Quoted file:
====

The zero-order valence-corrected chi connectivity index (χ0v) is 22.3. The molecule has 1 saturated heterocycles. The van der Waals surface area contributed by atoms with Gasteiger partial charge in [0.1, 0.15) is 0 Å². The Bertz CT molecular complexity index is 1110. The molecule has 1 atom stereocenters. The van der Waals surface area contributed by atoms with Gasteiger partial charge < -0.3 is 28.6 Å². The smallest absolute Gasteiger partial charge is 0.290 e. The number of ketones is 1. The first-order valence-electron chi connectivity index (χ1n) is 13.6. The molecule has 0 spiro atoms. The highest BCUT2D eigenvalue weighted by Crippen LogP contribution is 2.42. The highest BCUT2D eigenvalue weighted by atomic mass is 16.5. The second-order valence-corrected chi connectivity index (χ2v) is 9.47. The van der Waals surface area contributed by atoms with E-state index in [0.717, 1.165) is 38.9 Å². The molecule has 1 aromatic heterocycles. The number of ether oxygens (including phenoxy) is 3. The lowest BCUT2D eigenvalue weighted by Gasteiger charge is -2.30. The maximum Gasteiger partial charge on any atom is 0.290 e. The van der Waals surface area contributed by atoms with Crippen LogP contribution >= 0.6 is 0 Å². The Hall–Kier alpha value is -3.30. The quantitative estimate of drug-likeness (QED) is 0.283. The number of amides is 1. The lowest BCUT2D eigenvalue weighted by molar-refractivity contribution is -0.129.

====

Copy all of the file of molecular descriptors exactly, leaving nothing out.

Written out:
The zero-order valence-corrected chi connectivity index (χ0v) is 22.3. The molecule has 1 saturated heterocycles. The van der Waals surface area contributed by atoms with Gasteiger partial charge in [0.1, 0.15) is 0 Å². The Bertz CT molecular complexity index is 1110. The molecule has 1 atom stereocenters. The van der Waals surface area contributed by atoms with Gasteiger partial charge < -0.3 is 28.6 Å². The smallest absolute Gasteiger partial charge is 0.290 e. The number of ketones is 1. The first-order valence-electron chi connectivity index (χ1n) is 13.6. The molecule has 0 spiro atoms. The highest BCUT2D eigenvalue weighted by Crippen LogP contribution is 2.42. The highest BCUT2D eigenvalue weighted by atomic mass is 16.5. The second-order valence-corrected chi connectivity index (χ2v) is 9.47. The van der Waals surface area contributed by atoms with E-state index in [0.717, 1.165) is 38.9 Å². The molecule has 1 aromatic heterocycles. The number of ether oxygens (including phenoxy) is 3. The lowest BCUT2D eigenvalue weighted by Gasteiger charge is -2.30. The maximum Gasteiger partial charge on any atom is 0.290 e. The van der Waals surface area contributed by atoms with Crippen LogP contribution >= 0.6 is 0 Å². The Hall–Kier alpha value is -3.30. The quantitative estimate of drug-likeness (QED) is 0.283. The number of amides is 1. The lowest BCUT2D eigenvalue weighted by molar-refractivity contribution is -0.129.